Like many people, Caroline Reid experienced a sudden and unwelcome drop in business when the pandemic hit the U.S. last spring. An Australian comedian based in Miami, Reid went from giving live performances to figuring out online shows, some of which, she says, “were absolutely awful and horrendous.” The shutdown of global travel didn’t mix well with the content of Reid’s comedy, either: she performs in character as the larger-than-life “Pam Ann,” a flight attendant with a penchant for dramatic ’60s-style bouffants and eye makeup.
When a friend told Reid about a platform called Pietra, which gives individuals the tools to develop and launch their own product lines, she decided to give it a shot. “Through the pandemic we were all forced to try and find other ways to broaden what we have already, or do things we might not have necessarily done,” she says. She was in survival mode.
Reid had sold plenty of merch before — mugs, T-shirts, and coasters, as well as a retro airline bag — but through Pietra, she created a line of Pam Ann-themed candles, with names like “Smells Like First Class” and “Smells Like Poppers.” Her hottest seller to date, “Smells Like Cocaine,” was inspired by Diptyque’s popular fig-scented candle, with notes of hyacinth, oakmoss, and coconut. “It’s a really beautiful smell,” says Reid. “And I believe, from people I know in Miami that are big cokeheads, that it smells like cocaine.”
Pietra itself is a product of the pandemic, at least in its current iteration. Founded by a team including several ex-Uber employees and backed by the venture capital firm Andreessen Horowitz, the company launched in 2019 as a fine jewelry marketplace where shoppers could purchase ready-to-wear items or work with a brand to design a custom piece. Pietra also provided business infrastructure for those jewelry brands, including payments, insurance, shipping, and customer service — not things an established company necessarily needs, but potentially useful options for upstarts.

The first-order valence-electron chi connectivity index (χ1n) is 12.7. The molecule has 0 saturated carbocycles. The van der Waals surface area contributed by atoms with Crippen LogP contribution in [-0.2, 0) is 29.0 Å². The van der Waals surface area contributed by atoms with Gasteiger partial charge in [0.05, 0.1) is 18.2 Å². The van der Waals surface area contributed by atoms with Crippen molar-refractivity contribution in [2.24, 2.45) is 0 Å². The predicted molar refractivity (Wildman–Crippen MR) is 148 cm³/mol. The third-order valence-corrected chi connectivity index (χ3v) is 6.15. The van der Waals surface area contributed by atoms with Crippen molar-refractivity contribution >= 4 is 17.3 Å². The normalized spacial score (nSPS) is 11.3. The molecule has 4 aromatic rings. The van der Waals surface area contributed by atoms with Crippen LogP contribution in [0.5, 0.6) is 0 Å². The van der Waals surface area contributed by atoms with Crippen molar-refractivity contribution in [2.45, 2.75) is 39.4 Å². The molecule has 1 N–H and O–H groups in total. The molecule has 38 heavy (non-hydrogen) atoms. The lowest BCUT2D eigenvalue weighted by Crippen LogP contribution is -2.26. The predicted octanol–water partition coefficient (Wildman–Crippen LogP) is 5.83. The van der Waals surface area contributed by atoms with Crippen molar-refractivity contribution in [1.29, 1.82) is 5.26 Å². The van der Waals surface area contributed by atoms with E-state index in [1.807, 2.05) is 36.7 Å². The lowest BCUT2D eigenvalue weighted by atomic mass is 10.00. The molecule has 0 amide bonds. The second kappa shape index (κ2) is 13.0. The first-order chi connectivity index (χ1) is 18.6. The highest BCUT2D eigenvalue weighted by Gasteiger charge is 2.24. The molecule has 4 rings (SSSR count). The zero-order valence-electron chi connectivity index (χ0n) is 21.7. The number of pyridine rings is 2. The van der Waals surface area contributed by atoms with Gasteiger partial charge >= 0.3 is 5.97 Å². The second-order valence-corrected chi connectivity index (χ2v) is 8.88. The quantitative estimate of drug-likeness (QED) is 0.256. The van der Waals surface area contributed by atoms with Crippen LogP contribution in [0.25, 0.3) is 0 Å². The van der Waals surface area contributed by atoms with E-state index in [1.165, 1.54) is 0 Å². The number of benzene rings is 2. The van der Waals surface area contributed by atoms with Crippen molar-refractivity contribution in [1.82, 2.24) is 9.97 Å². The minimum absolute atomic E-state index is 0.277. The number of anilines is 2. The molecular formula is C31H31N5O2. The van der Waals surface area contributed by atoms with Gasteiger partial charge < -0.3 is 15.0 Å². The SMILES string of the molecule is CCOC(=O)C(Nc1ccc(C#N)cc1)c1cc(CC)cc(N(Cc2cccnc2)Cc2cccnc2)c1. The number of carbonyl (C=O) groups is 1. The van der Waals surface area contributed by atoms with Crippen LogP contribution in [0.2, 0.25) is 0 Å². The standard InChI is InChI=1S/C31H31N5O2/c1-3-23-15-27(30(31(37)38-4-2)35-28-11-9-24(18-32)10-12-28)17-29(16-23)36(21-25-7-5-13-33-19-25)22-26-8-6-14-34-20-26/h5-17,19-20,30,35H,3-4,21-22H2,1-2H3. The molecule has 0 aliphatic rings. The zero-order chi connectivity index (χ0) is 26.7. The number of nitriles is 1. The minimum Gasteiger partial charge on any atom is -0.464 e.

The team decided to pivot last year, says Pietra CEO Ronak Trivedi, and focus on the 10 percent of users that were proving “super successful” on the platform: small brands that had a handle on branding and content creation, and that were thriving on social media. Pietra now covers a wide range of product categories — from wellness supplements and swimwear to ceramics and sports drinks — and offers users an end-to-end menu of services, including product sourcing, packaging design, warehousing, shipping, and legal help. As before, consumers can shop directly on Pietra’s site, through its creator marketplace; Pietra takes a cut on these transactions, and on certain services that creators purchase.
In other words, you don’t need a background in supply chain management or graphic design to start your own brand with Pietra. Trivedi says his team’s goal is to automate or otherwise facilitate aspects of running a business that aren’t particularly fun or easy, allowing users to focus on the creative work that they do best. “These people are not building their businesses on walking to UPS,” he says. “What they’re really excited by, and what they’re good at, is promoting their brand, telling their story, and building a community around their products.”
This isn’t a new business model. In 2019, Business of Fashion reported on a booming but secretive segment of the beauty industry: low-profile companies that provide the infrastructure for celebrities, reality television stars, and influencers get their own brands off the ground. Celebrity beauty brands have been around for decades, but following the breakaway success of Kylie Jenner and Rihanna’s cosmetics lines, everyone wanted in on the game. While Pietra fills a similar role to these “brand builders,” which handle operations like product development and retailer relations, it represents a downstream shift in who has access to these tools. They’re not just available to household names and top-tier influencers, but to everyone, from creators with mid-size followings to individuals with no followers at all. And Pietra is striking in its transparency: Rather than acting as an invisible background player and giving brands the appearance of having in-house operations, its graphic website lays bare everything it does for its users. It shows consumers exactly what it takes to build a modern brand.
It shows consumers exactly what it takes to build a modern brand.
For Reid, who has gone on to make lip gloss, hoodies, and totes with Pietra, the platform is valuable precisely because it allows her to outsource the significant work of finding suppliers and shipping out product. At the same time, the site feels user-friendly and, she says, is “easy for idiots like me to navigate.” Indeed, the process of developing a candle on Pietra’s website is a little like shopping for anything else online: you start by picking a supplier, a vessel, and a few fragrance blends to sample, which auto-populate based on your scent preferences.